Kearney, however, insisted that the property still violates zoning rules requiring 90 feet of frontage; the property only has 73 feet of frontage. The town’s attorney determined that because the property was a pre-existing, non-conforming use (it was a residential home in an industrial zoned neighborhood) that became a conforming use (vehicle storage is allowed in an industrial zoned neighborhood), that it didn’t need to meet frontage rules.
(Editor’s note: Following the original publication of this article, Abington News learned that the Kearney’s have appealed in Land Court the Planning Board’s decision to approve the site plan.)
The Kearney’s disagree, but the Board of Selectmen voted 4-1 to accept the opinion from the town attorney and close the investigation. Selectman Alex Hagerty was the lone dissenting vote. By closing the case, however, the Kearney’s are now able to appeal the ruling to the Zoning Board of Appeals, which they indicated they will do.
Selectman Mike Kolodziej, who voted to accept the ruling, said he “wasn’t happy” with the decision either, but that it would allow the Kearney’s to proceed to the appeals process. Kearney also told the board he feels Sullivan continues to flout town zoning rules. Selectmen said if Kearney can capture any violations on camera or video he should file another complaint for investigation.
0/22 Hjelm Street
The town’s attorney’s also ruled that they do not see any violations at a cluster of businesses located at 0/22 Hjlem Street, which is a private road located off Bedford Street. Neighbors, led by Bill and Kathy Creighton, filed a complaint with the Board of Selectmen that the property owner, Michael Noonan, had illegally expanded his commercial site, was using a residential property for commercial purposes, filled in environmentally sensitive areas, and disturbed the nearby neighborhood by operating vehicles in the middle of the night.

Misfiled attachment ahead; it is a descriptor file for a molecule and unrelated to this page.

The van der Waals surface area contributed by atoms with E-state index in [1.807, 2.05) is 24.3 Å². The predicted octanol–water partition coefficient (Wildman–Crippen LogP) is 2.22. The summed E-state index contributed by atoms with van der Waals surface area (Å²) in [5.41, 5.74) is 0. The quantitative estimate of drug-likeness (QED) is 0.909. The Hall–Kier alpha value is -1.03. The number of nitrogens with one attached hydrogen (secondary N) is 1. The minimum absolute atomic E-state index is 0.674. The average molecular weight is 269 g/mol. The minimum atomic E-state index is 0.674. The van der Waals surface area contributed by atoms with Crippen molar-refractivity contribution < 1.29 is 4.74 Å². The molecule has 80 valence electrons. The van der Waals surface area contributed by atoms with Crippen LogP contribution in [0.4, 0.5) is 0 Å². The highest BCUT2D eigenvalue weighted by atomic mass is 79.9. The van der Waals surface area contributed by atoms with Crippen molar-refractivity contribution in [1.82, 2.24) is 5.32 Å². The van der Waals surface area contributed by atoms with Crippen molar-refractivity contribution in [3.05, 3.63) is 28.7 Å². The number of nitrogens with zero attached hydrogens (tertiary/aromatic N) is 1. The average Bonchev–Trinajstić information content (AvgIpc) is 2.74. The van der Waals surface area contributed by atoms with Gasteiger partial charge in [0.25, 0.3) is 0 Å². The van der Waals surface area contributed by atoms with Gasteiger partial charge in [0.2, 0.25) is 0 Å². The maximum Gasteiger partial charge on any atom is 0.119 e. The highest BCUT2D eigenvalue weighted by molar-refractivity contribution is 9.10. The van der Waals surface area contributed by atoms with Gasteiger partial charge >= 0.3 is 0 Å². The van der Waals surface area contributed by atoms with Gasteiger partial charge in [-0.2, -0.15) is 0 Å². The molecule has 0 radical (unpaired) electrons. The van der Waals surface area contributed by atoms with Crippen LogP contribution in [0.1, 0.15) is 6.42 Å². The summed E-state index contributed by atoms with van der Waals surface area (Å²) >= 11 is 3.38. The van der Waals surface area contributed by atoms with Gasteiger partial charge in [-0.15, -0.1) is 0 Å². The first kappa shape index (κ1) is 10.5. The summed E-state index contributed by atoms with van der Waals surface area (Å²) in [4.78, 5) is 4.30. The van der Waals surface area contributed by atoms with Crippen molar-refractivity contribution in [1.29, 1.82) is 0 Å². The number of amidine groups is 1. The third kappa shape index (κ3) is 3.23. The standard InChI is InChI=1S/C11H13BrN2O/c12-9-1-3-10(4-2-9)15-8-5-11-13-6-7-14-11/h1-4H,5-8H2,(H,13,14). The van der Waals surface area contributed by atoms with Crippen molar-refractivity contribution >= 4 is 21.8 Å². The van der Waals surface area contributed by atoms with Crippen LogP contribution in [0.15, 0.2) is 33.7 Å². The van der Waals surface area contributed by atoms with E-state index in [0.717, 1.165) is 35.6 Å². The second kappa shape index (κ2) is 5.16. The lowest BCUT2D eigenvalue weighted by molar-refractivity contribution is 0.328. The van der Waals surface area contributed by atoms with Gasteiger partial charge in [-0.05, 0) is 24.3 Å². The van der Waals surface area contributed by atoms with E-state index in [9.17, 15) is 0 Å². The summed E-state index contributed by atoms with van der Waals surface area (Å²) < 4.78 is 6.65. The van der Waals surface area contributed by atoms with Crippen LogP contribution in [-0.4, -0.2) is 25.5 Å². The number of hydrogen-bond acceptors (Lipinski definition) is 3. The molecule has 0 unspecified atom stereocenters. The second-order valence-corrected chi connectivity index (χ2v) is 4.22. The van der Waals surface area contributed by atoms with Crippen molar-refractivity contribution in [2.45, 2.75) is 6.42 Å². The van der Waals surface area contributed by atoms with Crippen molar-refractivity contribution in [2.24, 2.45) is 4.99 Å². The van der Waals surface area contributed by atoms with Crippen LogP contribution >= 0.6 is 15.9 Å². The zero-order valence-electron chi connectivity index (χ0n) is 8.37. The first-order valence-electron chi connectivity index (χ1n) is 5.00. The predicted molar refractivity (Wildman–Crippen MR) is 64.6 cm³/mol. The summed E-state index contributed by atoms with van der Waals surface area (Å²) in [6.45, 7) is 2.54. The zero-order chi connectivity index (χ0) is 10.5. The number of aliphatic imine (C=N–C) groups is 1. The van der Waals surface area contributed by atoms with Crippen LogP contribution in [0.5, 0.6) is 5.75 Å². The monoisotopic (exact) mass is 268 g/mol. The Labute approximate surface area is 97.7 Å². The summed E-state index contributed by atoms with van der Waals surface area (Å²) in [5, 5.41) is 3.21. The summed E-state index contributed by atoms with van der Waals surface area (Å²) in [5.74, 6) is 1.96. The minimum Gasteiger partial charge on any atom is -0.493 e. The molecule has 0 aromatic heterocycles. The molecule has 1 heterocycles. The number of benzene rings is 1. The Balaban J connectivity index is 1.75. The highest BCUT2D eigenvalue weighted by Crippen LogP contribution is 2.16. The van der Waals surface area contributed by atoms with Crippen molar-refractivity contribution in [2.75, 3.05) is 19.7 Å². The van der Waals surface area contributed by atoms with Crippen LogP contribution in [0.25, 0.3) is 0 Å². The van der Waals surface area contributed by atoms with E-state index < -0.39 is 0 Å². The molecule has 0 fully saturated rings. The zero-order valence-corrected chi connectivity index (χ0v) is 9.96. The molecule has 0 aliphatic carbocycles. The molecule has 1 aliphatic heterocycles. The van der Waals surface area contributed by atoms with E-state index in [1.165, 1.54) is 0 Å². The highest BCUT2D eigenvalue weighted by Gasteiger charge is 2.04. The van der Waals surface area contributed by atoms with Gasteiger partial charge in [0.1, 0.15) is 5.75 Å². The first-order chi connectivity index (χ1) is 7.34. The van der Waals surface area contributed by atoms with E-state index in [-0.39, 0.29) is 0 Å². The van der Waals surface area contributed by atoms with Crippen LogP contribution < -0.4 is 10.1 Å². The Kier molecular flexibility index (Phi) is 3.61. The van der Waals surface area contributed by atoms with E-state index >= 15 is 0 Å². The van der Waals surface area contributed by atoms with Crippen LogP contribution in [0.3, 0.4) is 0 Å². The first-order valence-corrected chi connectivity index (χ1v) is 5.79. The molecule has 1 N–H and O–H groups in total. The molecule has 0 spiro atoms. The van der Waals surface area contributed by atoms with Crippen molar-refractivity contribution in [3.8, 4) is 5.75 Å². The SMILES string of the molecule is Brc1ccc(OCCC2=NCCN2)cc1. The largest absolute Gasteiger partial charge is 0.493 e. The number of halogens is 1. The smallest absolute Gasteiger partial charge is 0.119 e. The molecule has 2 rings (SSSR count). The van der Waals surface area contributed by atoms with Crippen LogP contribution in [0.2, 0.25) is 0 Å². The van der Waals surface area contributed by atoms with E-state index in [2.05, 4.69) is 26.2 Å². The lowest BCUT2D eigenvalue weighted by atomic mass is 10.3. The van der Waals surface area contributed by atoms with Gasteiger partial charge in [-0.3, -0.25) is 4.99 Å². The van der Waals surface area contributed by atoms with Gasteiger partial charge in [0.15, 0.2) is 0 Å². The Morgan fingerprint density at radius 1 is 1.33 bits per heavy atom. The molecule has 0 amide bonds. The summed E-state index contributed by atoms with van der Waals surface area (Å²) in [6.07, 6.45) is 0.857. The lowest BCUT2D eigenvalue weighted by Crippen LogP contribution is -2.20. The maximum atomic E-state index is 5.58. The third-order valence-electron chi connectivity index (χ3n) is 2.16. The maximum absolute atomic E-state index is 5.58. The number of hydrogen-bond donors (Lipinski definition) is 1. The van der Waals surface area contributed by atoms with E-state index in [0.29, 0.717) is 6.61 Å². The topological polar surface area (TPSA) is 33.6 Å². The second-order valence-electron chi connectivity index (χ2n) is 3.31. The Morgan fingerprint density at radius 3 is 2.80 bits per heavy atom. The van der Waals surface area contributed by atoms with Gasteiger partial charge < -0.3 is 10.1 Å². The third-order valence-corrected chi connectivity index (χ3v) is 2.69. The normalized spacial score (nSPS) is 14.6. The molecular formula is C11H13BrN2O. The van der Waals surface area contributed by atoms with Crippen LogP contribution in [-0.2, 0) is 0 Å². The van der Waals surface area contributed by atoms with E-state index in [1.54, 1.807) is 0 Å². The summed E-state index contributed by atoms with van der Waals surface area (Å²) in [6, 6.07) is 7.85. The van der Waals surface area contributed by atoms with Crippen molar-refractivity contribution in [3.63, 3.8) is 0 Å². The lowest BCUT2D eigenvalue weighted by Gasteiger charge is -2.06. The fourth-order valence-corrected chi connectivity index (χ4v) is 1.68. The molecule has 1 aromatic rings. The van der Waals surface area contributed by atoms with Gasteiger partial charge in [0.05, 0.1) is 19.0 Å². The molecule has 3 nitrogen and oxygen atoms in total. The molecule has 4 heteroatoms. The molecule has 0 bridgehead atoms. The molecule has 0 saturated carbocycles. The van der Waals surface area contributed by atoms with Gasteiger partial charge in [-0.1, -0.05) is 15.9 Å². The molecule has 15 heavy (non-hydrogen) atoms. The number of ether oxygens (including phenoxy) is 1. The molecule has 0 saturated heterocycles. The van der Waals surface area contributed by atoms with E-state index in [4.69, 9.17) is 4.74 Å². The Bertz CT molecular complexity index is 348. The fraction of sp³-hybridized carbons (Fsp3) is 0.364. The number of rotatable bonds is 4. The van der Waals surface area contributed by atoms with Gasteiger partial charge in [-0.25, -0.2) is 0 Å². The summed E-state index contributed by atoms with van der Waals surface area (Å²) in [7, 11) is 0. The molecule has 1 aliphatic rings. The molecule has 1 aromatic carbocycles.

In a letter to selectmen, the town’s attorney said that the wetlands issue needs to be resolved by the Conservation Commission. Noonan is currently the chairman of the Conservation Commission and has recused himself when issues involving his property come up. Kathy Creighton is a former member of the Conservation Commission. The state Department of Environmental Protection has said Noonan needs to have engineers survey his property to establish exactly where the wetland boundaries are.
The town’s attorney also said there is evidence that the property has been used for residential and commercial purposes dating back before Abington adopted its zoning code, which would make the existing operations grandfathered. Selectmen voted 4-1 to accept the town attorney’s findings; Hagerty again was the dissenting vote. It is not clear whether the Creighton’s will be appealing the decision.
[DISCLOSURE: The author of this article is a member of the Abington Planning Board]